To wrap up our spring we spent a lot of hours sorting through our all the footage we had accrued during February and March and created a short spring fly fishing film we called “Contrast.”
That led us right into summer and again we were fishing and hunting as usual. Be checking back for Part 2 which will be up tomorrow and documents our summer and fall of 2012.
After a few weeks of wading through hundreds of hours of fishing footage we have finally cut it down to a short and sweet four minutes. These are some of our best shots from 2012. We are excited by the progress we have achieved and are looking forward to 2013!
***Please watch in HD. You’ll benefit two ways – 1) a better viewing experience and 2) improved patience. Enjoy!***
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Predator vs. Prey. It’s a dynamic balancing act. During most of the hunting season I am the dominant predator, or so I thought. Seeking to find my prey, preferably elk or deer. This is the time of year when I get the chance to harvest my own wild meat and enjoy all the amazing wild places found here in Montana. I never realized how many other predators were out there until the past two years. Wolf tags have been issued in Montana for a reason. In 1995 & 1996 federal Fish and Wildlife Service transplanted 66 Canadian wolves to Yellowstone National Park and Idaho. By the year 2002, the Northern Rockies wolf population surpassed the federal recovery goal of 300 wolves in 30 packs. In the past decade, Fish and Wildlife has killed about 7% of wolves annually (1,200 wolves in total over the years). The wolves have expanded into most mountain ranges now in Montana, and we are seeing a decrease in elk & deer populations in many areas. As of now, the population has grown to over 1,700 and stronger measures were taken this year to help hunters reduce the population. One thing is clear, hunting is conservation. As a hunter I feel I should do my part. That’s why I bought a wolf tag and if the opportunity arose, I would be glad to use it.
This past weekend we met up with our Dad for some time spent elk hunting. He was looking for his first elk, and we were excited to help him try to achieve that goal. Unfortunately the trip started out with a flat tire just a few short miles from camp. We threw the spare tire on and got geared up at the trailhead. That night and the next day we spent our time attempting to still-stalk elk through the dark timber. A tough venture when there’s three guys and frozen, crunchy ground. With a stormfront moving across western Montana, I made the decision to change locations for the night. We navigated our way through the falling snow, often not able to see more than 50 yards in front of the truck. We knew with the fresh snow in the morning we would have a great chance to get close to some elk. The snow would allow us a huge advantage come morning.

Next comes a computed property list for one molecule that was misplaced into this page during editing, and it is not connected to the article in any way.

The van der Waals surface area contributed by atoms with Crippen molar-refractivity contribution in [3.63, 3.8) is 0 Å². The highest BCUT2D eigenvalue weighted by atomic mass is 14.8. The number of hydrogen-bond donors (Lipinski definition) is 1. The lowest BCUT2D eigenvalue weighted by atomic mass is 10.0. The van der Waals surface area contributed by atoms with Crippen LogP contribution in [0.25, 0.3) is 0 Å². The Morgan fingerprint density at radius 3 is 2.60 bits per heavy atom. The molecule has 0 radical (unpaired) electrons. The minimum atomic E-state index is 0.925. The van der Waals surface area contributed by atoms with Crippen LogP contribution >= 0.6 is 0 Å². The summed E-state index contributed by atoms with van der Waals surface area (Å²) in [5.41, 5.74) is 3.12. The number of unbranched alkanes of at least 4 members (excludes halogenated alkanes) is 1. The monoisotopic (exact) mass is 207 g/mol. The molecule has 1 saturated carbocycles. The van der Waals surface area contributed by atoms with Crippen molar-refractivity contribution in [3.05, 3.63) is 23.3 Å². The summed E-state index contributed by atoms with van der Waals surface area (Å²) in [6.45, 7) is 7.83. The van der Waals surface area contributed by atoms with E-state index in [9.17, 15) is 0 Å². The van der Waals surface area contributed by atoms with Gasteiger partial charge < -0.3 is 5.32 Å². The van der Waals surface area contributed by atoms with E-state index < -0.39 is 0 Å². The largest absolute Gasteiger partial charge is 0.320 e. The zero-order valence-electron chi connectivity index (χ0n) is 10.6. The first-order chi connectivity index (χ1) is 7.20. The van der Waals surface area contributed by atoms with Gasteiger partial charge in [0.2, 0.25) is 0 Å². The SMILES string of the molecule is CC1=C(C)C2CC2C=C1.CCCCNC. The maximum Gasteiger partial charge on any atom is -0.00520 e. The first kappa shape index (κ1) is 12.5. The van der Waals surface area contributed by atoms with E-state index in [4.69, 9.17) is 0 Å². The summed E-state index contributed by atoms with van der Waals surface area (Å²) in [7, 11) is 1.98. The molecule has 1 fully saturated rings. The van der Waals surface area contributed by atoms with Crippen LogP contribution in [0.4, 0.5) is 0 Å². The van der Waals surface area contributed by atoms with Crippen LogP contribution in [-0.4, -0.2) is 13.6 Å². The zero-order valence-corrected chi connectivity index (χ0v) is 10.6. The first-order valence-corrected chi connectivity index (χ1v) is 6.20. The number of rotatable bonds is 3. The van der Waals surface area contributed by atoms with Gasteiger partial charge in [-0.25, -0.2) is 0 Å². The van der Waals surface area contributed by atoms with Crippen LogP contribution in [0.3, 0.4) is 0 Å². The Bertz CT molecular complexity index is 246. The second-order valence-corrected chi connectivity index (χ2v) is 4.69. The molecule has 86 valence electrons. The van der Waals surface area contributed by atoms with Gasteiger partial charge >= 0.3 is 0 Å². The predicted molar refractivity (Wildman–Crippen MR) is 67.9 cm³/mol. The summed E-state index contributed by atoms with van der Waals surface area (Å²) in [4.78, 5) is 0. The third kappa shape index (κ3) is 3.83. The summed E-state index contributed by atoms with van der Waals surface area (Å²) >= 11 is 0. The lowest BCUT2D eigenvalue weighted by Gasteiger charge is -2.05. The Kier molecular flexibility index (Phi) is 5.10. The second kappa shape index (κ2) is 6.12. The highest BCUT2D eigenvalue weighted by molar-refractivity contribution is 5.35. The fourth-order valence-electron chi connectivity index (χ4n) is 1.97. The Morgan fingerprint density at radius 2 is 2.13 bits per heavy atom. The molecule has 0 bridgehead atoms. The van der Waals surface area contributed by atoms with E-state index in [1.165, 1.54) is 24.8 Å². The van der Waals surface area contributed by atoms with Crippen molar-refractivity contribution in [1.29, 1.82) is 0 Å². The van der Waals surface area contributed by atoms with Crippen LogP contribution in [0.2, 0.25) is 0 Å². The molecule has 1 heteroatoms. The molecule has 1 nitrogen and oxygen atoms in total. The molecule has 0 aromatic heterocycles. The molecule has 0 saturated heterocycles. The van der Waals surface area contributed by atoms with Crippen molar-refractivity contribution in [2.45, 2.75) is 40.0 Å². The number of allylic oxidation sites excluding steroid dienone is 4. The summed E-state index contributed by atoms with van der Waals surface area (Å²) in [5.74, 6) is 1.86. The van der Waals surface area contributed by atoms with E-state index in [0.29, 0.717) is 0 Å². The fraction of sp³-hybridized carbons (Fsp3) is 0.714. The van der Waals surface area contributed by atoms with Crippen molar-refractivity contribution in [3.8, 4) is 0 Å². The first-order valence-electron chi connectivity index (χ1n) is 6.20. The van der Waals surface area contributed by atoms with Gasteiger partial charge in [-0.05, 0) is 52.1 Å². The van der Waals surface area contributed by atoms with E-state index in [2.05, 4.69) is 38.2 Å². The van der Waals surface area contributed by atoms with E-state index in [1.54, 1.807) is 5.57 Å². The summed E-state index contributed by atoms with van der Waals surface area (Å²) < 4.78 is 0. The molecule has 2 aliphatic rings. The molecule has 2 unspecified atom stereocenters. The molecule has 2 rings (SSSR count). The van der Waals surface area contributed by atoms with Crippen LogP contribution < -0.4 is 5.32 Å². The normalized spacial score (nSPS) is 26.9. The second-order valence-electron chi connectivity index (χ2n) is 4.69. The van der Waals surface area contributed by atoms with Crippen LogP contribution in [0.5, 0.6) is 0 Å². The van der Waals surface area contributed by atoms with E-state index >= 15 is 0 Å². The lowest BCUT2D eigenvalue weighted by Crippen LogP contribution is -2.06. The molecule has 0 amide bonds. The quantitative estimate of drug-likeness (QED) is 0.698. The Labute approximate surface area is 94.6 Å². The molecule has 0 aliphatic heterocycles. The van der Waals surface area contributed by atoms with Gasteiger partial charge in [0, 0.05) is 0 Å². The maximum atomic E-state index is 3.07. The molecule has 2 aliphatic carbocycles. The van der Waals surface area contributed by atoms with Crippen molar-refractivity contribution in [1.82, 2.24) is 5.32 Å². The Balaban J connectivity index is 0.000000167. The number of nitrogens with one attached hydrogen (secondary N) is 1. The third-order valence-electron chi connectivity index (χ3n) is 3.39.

After my 6AM alarm, I opened truck topper door to a fresh 3 inches of snow covering our two-truck campground. Zack and I gathered ourselves in time to eat a quick meal and move our Dad’s truck 1.75miles to where we planned on exiting the timber later that day. We dropped the truck off and made it back to the trailhead for a 3/4 mile hike through the squeaky fresh snow. I made sure not to tell my Dad exactly how far we were going to be hiking, for I wanted him to forget about miles hiked, and just focus on shooting a bull. Fortunately we made it over halfway up the first ridge before shooting light was upon us. Once making it to the top of the ridge, I saw my first set of animal tracks on an old logging road. It looked like snowshoe prints from a distance, but upon further examination it was a fresh set of grizzly tracks!
Of course the bruin was walking in the direction we were hunting, so I carefully followed the tracks, hoping he jumped off the game trail further ahead. My Dad was getting antsy, always thinking the worse is going to happen. I reassured him that the bear didn’t want anything to do with us. Soon we came across two sets of elk tracks heading the opposite direction we were hiking. They obviously had sought out lower ground during the night. We pushed on, glad to see the grizzly tracks head off the trail a 1/4 mile later. As we hiked we passed multiple sets of deer tracks, but never caught a glimpse of a single deer. My Dad was in awe of the beautiful white landscape before him, helping to keep his mind off of his aching legs. We finally got to the location where I shot my very first elk. Unfortunately, the elk were not there feeding in that same spot. We sat down and ate a quick bite, boosted our energy, and set out looking for fresh elk tracks.